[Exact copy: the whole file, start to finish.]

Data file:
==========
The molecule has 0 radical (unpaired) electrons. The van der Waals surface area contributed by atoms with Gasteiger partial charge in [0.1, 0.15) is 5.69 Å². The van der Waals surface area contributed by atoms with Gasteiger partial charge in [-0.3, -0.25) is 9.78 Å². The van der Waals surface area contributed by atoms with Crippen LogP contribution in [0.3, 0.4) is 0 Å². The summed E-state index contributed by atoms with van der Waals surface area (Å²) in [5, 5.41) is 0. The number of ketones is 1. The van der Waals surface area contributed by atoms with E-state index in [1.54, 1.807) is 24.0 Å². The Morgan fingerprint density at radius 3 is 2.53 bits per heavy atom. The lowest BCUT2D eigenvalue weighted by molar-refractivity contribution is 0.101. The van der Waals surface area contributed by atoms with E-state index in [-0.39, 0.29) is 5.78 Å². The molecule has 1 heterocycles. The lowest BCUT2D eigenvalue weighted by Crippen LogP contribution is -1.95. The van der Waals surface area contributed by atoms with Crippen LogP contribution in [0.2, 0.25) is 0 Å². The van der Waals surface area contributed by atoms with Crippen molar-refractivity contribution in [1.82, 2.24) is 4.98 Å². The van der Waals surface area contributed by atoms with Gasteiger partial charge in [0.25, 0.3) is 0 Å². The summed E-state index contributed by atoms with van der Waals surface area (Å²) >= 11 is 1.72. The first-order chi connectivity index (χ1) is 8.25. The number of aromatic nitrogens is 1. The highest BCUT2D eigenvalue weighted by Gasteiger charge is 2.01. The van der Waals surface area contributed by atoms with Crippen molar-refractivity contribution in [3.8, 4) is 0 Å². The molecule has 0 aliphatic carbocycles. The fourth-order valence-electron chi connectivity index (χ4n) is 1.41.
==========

The molecule has 0 radical (unpaired) electrons. The van der Waals surface area contributed by atoms with Gasteiger partial charge in [0.1, 0.15) is 5.69 Å². The van der Waals surface area contributed by atoms with Gasteiger partial charge in [-0.3, -0.25) is 9.78 Å². The van der Waals surface area contributed by atoms with Crippen LogP contribution in [0.3, 0.4) is 0 Å². The summed E-state index contributed by atoms with van der Waals surface area (Å²) in [5, 5.41) is 0. The number of ketones is 1. The van der Waals surface area contributed by atoms with E-state index in [1.54, 1.807) is 24.0 Å². The Morgan fingerprint density at radius 3 is 2.53 bits per heavy atom. The lowest BCUT2D eigenvalue weighted by molar-refractivity contribution is 0.101. The van der Waals surface area contributed by atoms with E-state index in [-0.39, 0.29) is 5.78 Å². The molecule has 1 heterocycles. The lowest BCUT2D eigenvalue weighted by Crippen LogP contribution is -1.95. The van der Waals surface area contributed by atoms with Crippen LogP contribution in [0.2, 0.25) is 0 Å². The van der Waals surface area contributed by atoms with Crippen molar-refractivity contribution in [1.82, 2.24) is 4.98 Å². The van der Waals surface area contributed by atoms with Gasteiger partial charge in [0.25, 0.3) is 0 Å². The summed E-state index contributed by atoms with van der Waals surface area (Å²) >= 11 is 1.72. The first-order chi connectivity index (χ1) is 8.25. The number of aromatic nitrogens is 1. The highest BCUT2D eigenvalue weighted by Gasteiger charge is 2.01. The van der Waals surface area contributed by atoms with Crippen molar-refractivity contribution in [3.8, 4) is 0 Å². The molecule has 0 aliphatic carbocycles. The fourth-order valence-electron chi connectivity index (χ4n) is 1.41.